Only three protesters had actual ties to Walmart
Bill McMorris writes: The Black Friday protests at a Walmart in Washington state featured more paid union activists than actual employees, according to a new report.
“They don’t have the support of real workers, so they rely on the support of paid actors and stand-ins with union affiliations,” he said. “They’re protests held by professional protesters, oftentimes paid and given media training, to cause a scene for publicity.”
The Freedom Foundation, a Washington free market think tank, found that the majority of protesters in the Evergreen state were “paid union activists” and that few Walmart employees participated in the protests.
“OUR Wal-Mart, a subsidiary of the United Food and Commercial Workers Union (UFCW), mounted a series of Black Friday protests targeting Wal-Mart locations around the country, including the Wal-Mart in the Factoria Mall south of Bellevue,” the report says. “The Bellevue protest drew around 100 people, according to press reports. Bellevue police arrested 15 demonstrators for ‘failure to disperse’—a misdemeanor crime.”
The Freedom Foundation revealed that only three of the 15 arrestees were actual employees. The rest were union activists with ties to the UFCW, public employee unions, and other far left organizations.
There’s nothing like tuning into an episode of “The View” for a little exploration of social sensitivities in the modern American culture.
In keeping with that tradition, on Black Friday, a term used to describe the Friday following Thanksgiving, which is the beginning of the traditional Christmas shopping season, the use of the word “black” to mark this occasion was a topic of discussion on “The View” for its potential “racist” implications.
Co-hosts Whoopi Goldberg and Joy Behar, who has her own primetime HLN cable show, debated the use of “black” on the Nov. 27 pre-recorded broadcast. Goldberg, a black woman, took the meaning to be a positive and that there was nothing wrong with it used that way. Behar, however, was trouble with the word “black” used in conjunction with Friday, taking the meaning as a negative (emphasis added):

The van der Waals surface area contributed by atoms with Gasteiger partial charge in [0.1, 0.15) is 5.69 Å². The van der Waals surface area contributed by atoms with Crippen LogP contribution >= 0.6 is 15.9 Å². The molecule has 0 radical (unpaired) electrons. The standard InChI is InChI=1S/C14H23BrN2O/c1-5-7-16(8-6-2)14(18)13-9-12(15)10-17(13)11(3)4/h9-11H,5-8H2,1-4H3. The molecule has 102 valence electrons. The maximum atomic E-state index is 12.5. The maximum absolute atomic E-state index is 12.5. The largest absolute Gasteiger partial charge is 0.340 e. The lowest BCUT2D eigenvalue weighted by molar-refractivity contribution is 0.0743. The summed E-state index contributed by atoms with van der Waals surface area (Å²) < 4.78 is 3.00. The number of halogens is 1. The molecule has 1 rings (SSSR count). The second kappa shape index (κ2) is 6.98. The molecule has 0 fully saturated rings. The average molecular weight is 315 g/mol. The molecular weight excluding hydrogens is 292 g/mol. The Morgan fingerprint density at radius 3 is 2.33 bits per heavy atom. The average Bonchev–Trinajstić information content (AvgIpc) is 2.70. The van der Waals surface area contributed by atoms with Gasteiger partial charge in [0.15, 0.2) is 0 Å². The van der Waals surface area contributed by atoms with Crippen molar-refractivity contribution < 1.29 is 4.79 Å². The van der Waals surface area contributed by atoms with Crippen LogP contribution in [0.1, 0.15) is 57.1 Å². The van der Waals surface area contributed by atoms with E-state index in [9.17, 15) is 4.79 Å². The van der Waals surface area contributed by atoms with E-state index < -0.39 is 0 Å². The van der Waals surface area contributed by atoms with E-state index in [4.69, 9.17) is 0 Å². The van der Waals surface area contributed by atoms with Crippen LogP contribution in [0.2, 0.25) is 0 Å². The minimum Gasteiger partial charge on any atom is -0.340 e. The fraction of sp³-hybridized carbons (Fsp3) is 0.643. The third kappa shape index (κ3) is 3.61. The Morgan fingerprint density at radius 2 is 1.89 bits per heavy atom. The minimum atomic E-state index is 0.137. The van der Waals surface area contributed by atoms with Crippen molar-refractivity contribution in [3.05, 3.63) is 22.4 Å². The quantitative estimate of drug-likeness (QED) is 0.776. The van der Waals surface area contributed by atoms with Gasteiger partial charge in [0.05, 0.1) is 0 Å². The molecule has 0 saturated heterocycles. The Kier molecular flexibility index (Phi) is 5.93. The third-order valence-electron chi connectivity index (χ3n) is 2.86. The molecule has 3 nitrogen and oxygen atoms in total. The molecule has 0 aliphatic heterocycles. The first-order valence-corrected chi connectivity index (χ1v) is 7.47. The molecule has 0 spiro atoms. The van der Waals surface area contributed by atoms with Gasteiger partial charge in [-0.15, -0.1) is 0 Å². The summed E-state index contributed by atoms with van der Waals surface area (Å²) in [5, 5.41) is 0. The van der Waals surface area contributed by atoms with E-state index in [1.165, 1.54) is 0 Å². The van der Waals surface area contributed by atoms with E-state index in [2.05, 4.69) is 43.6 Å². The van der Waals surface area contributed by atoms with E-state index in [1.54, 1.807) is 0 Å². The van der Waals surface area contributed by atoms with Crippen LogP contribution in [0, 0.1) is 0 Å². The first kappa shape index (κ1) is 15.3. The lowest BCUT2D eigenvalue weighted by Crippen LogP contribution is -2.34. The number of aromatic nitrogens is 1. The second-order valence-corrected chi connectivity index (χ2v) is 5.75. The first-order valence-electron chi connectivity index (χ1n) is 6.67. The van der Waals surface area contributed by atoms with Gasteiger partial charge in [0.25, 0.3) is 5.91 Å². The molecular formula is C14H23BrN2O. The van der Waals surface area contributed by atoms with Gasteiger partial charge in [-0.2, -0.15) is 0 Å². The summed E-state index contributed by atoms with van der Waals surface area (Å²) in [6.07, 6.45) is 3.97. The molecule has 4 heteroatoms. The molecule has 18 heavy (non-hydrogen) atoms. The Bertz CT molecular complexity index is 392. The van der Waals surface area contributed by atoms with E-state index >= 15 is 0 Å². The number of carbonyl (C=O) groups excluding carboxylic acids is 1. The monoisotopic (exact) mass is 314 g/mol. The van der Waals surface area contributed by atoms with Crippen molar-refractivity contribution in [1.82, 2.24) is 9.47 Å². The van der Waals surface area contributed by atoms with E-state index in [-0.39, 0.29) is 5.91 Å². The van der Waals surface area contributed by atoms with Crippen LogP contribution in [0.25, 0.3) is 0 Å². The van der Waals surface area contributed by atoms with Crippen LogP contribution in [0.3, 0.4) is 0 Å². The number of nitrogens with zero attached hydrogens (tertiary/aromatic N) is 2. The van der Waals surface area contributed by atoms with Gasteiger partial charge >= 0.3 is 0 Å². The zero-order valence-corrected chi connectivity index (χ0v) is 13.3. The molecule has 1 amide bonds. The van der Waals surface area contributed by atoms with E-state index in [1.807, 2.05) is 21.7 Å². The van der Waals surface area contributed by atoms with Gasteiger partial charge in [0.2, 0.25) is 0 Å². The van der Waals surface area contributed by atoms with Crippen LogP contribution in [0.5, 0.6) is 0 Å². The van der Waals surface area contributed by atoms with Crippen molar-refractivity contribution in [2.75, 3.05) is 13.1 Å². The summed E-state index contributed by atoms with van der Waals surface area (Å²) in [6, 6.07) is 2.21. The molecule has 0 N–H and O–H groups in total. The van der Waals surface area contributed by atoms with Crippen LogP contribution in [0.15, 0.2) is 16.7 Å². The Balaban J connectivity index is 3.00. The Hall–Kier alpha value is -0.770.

GOLDBERG: Oh, hello and welcome to ‘The View.’ Today is Black Friday, all day long,” Goldberg said. “And I’m going to stay black all day because of it.
BEHAR: Isn’t it a little racist to call it Black Friday?
GOLDBERG: Well, I would have called it African American Friday, but that’s taking something away from it.
BEHAR: But there’s a negative connotation to it? Or does it mean something else?
GOLDBERG: No, it’s like when you make all the money – you’re in the black.
BEHAR: So it’s positive?
GOLDBERG: Yeah. It’s in the black, so it’s a huge great thing.
BEHAR: A lot of times, like blackmail is negative, black sheep.
GOLDBERG: Black people.
BEHAR: No, not black people.
GOLDBERG: But it used to be, it used to be.
Gun sales may have leveled off after the spectacular surge early this year, but now we have a new holiday tradition.
AWR Hawkins writes: Although much of the gun control push under President Obama has failed to result in new laws, it has succeeded in creating a new tradition where shoppers scoop up guns on Black Friday so they can place them under the tree on Christmas Day.
Consider the numbers: in 2008, ABC News reported 97,848 background checks on Black Friday. In 2009, the numbers remained somewhat static but then began to grow exponentially as the Obama administration and Congressional Democrats began to flex their muscles. By 2011, there were 129,166 background checks on Black Friday alone.
As the National Shooting Sports Foundation reported, the jump in 2011 marked “a 32.01 percent increase over” the sales on 2008 Black Friday–the year Obama was first elected.